Summer Tour

Go back in time as you learn about the struggle for freedom and civil rights in the state of Kansas during the 1850s and 1950s.

Wednesday, June 26, 2024
7:00 am – 8:45 pm
Tour starts at west Omaha location
$117 per person

Price includes coach transportation, driver gratuity, admissions, and lunch

Tour reservation deadline May 26, 2024

Highlights: Davis Memorial - Territorial Capital Museum - Bleeding Kansas reenactment - Brown v. Board of Education National Historical Park


This morning we travel to Topeka and Lecompton, Kansas. Both communities were instrumental in the struggle to end slavery in the 1850s and the fight for civil rights in the early 1950s. En route to Lecompton, we will make quick stop at the Davis Memorial in Hiawatha, Kansas. John Milburn Davis was a wealthy farmer who decided to place life size marble statues of himself and his wife during their various wedding anniversaries. Visitors to the grave get to see how the two aged over the years via statues. Since the 1930s the memorial has been the number one attraction in the area.

Our next destination is Lecompton, the former territorial capital of Kansas. After a homecooked lunch at the United Methodist Church, we will experience a play titled “Bleeding Kansas” which makes history come alive with 1850s reenactors debating the slavery issue in a Kansas town hall meeting. This one hour play takes you back in time when Kansas was fighting and bleeding over the issue of being a pro slavery or free state. After the performance, learn more about the Civil War in Kansas with a tour of the Territorial Capital Museum.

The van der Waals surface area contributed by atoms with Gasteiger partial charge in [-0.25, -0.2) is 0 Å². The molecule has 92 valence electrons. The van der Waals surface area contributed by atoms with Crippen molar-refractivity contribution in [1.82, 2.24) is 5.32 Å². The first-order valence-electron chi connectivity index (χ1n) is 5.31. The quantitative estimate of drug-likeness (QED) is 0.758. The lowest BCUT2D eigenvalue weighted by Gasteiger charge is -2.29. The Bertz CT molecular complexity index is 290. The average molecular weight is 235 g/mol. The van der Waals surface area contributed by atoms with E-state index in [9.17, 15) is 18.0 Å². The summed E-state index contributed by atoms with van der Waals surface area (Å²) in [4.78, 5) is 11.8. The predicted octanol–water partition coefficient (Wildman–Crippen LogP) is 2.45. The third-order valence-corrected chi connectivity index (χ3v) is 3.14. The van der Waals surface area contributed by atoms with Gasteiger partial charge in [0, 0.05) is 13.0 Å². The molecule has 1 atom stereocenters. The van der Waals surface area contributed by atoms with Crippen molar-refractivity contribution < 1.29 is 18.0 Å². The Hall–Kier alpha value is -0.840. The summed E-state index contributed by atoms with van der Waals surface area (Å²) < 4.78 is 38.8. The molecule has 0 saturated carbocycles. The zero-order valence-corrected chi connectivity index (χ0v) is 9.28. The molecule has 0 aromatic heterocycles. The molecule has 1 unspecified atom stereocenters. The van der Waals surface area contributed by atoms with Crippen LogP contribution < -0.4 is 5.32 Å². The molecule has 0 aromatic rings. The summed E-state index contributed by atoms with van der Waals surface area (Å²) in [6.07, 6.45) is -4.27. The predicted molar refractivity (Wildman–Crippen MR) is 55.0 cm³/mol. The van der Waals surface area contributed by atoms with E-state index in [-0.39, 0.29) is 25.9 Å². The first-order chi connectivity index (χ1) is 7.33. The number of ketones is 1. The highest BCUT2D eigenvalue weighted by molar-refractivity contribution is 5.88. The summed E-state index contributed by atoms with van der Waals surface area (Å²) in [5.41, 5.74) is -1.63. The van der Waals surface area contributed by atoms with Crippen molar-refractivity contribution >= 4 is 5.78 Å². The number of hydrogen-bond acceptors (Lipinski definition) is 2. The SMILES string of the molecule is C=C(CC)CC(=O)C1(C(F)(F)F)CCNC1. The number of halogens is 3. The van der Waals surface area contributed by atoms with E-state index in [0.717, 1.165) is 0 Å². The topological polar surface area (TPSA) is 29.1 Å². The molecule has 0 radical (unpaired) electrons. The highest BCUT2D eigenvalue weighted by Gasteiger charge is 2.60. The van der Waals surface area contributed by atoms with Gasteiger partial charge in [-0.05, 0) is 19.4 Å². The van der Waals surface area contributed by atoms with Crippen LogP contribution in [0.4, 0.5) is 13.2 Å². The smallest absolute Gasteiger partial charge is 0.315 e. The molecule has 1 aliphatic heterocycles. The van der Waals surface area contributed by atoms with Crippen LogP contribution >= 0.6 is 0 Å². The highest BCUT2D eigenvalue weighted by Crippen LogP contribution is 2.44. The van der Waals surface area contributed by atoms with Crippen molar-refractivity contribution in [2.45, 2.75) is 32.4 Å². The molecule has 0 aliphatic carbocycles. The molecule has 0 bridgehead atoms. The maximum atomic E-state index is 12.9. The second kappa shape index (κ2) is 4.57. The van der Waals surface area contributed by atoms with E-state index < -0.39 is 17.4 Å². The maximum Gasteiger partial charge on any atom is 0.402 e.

Later we tour the Brown v. Board of Education National Historical Park in Topeka, Kanas. In 1954 the United States Supreme Court ruled “separate educational facilities are inherently unequal”. From the decision “Does segregation of children in public schools solely on the basis of race, even though the physical facilities and other “tangible” factors may be equal, deprive the children of the minority group of equal educational opportunities? We believe that it does.” We will tour the Monroe Elementary School, one of four segregated elementary schools for African American children in Topeka.  The school contains historical displays about the ruling and the civil rights movement.

Our journey back to Omaha includes a fast food dinner on your own in Nebraska City.

Register Here